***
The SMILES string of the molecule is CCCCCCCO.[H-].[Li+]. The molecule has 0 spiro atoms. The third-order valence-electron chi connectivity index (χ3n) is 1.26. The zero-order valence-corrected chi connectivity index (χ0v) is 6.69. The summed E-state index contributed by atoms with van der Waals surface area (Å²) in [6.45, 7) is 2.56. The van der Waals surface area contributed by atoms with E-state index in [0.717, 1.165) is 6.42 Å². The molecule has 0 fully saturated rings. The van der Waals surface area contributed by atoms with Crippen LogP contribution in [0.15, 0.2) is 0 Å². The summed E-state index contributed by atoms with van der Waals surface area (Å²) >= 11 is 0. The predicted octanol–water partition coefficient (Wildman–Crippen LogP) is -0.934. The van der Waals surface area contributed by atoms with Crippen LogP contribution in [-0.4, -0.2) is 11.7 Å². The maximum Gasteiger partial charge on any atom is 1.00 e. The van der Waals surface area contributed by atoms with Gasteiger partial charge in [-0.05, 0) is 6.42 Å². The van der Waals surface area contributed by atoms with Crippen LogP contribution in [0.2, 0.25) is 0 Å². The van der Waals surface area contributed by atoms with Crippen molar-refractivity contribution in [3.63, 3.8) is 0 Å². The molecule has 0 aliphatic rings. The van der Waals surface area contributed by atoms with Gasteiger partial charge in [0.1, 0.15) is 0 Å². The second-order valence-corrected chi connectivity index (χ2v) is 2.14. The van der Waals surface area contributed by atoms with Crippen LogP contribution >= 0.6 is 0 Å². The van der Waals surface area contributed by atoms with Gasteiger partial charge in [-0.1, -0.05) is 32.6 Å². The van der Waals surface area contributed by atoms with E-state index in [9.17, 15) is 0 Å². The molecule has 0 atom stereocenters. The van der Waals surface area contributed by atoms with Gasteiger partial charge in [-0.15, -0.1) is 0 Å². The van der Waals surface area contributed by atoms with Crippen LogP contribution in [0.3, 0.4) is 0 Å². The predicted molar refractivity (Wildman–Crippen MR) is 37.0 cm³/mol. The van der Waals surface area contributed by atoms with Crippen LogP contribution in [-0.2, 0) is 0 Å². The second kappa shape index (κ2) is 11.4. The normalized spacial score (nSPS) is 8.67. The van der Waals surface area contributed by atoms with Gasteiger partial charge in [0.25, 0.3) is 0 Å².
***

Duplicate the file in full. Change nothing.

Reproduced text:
The SMILES string of the molecule is CCCCCCCO.[H-].[Li+]. The molecule has 0 spiro atoms. The third-order valence-electron chi connectivity index (χ3n) is 1.26. The zero-order valence-corrected chi connectivity index (χ0v) is 6.69. The summed E-state index contributed by atoms with van der Waals surface area (Å²) in [6.45, 7) is 2.56. The van der Waals surface area contributed by atoms with E-state index in [0.717, 1.165) is 6.42 Å². The molecule has 0 fully saturated rings. The van der Waals surface area contributed by atoms with Crippen LogP contribution in [0.15, 0.2) is 0 Å². The summed E-state index contributed by atoms with van der Waals surface area (Å²) >= 11 is 0. The predicted octanol–water partition coefficient (Wildman–Crippen LogP) is -0.934. The van der Waals surface area contributed by atoms with Crippen LogP contribution in [-0.4, -0.2) is 11.7 Å². The maximum Gasteiger partial charge on any atom is 1.00 e. The van der Waals surface area contributed by atoms with Gasteiger partial charge in [-0.05, 0) is 6.42 Å². The van der Waals surface area contributed by atoms with Crippen LogP contribution in [0.2, 0.25) is 0 Å². The van der Waals surface area contributed by atoms with Crippen molar-refractivity contribution in [3.63, 3.8) is 0 Å². The molecule has 0 aliphatic rings. The van der Waals surface area contributed by atoms with Gasteiger partial charge in [0.1, 0.15) is 0 Å². The second-order valence-corrected chi connectivity index (χ2v) is 2.14. The van der Waals surface area contributed by atoms with Crippen LogP contribution >= 0.6 is 0 Å². The van der Waals surface area contributed by atoms with Gasteiger partial charge in [-0.1, -0.05) is 32.6 Å². The van der Waals surface area contributed by atoms with E-state index in [9.17, 15) is 0 Å². The molecule has 0 atom stereocenters. The van der Waals surface area contributed by atoms with Gasteiger partial charge in [-0.15, -0.1) is 0 Å². The van der Waals surface area contributed by atoms with Crippen LogP contribution in [0.3, 0.4) is 0 Å². The predicted molar refractivity (Wildman–Crippen MR) is 37.0 cm³/mol. The van der Waals surface area contributed by atoms with Crippen LogP contribution in [-0.2, 0) is 0 Å². The second kappa shape index (κ2) is 11.4. The normalized spacial score (nSPS) is 8.67. The van der Waals surface area contributed by atoms with Gasteiger partial charge in [0.25, 0.3) is 0 Å².